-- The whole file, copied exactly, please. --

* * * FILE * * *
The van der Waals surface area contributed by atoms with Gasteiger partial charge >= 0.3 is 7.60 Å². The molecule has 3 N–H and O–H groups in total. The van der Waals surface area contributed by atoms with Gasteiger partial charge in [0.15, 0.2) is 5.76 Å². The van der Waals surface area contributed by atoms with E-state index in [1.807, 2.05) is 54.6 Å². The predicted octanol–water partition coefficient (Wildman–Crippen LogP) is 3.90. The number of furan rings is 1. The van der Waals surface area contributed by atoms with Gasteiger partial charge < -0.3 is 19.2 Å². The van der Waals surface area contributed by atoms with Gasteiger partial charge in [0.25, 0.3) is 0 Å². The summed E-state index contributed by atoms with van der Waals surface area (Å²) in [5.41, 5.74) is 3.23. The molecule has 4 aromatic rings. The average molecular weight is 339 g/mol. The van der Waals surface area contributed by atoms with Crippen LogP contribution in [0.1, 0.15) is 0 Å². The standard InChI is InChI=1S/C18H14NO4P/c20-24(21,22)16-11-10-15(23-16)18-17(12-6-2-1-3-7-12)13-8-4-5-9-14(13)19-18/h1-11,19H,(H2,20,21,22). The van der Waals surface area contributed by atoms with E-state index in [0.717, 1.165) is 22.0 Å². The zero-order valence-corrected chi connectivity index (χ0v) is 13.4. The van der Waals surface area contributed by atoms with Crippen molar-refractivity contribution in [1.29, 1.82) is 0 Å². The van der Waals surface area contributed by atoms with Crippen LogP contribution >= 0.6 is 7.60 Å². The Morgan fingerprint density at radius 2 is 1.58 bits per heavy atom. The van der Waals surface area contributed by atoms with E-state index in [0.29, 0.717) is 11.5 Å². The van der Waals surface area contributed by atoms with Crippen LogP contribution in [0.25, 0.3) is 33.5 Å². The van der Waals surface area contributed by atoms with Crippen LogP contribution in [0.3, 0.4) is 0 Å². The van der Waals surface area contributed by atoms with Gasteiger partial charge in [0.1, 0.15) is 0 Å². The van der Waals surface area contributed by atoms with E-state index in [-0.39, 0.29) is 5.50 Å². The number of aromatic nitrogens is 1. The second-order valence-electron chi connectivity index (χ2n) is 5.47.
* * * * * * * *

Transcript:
The van der Waals surface area contributed by atoms with Gasteiger partial charge >= 0.3 is 7.60 Å². The molecule has 3 N–H and O–H groups in total. The van der Waals surface area contributed by atoms with Gasteiger partial charge in [0.15, 0.2) is 5.76 Å². The van der Waals surface area contributed by atoms with E-state index in [1.807, 2.05) is 54.6 Å². The predicted octanol–water partition coefficient (Wildman–Crippen LogP) is 3.90. The number of furan rings is 1. The van der Waals surface area contributed by atoms with Gasteiger partial charge < -0.3 is 19.2 Å². The van der Waals surface area contributed by atoms with Gasteiger partial charge in [0.25, 0.3) is 0 Å². The summed E-state index contributed by atoms with van der Waals surface area (Å²) in [5.41, 5.74) is 3.23. The molecule has 4 aromatic rings. The average molecular weight is 339 g/mol. The van der Waals surface area contributed by atoms with Crippen LogP contribution in [0.1, 0.15) is 0 Å². The standard InChI is InChI=1S/C18H14NO4P/c20-24(21,22)16-11-10-15(23-16)18-17(12-6-2-1-3-7-12)13-8-4-5-9-14(13)19-18/h1-11,19H,(H2,20,21,22). The van der Waals surface area contributed by atoms with E-state index in [0.717, 1.165) is 22.0 Å². The zero-order valence-corrected chi connectivity index (χ0v) is 13.4. The van der Waals surface area contributed by atoms with Crippen molar-refractivity contribution in [1.29, 1.82) is 0 Å². The van der Waals surface area contributed by atoms with Crippen LogP contribution >= 0.6 is 7.60 Å². The Morgan fingerprint density at radius 2 is 1.58 bits per heavy atom. The van der Waals surface area contributed by atoms with E-state index in [0.29, 0.717) is 11.5 Å². The van der Waals surface area contributed by atoms with Crippen LogP contribution in [0.25, 0.3) is 33.5 Å². The van der Waals surface area contributed by atoms with Crippen LogP contribution in [0.3, 0.4) is 0 Å². The van der Waals surface area contributed by atoms with Gasteiger partial charge in [0.1, 0.15) is 0 Å². The van der Waals surface area contributed by atoms with E-state index in [-0.39, 0.29) is 5.50 Å². The number of aromatic nitrogens is 1. The second-order valence-electron chi connectivity index (χ2n) is 5.47.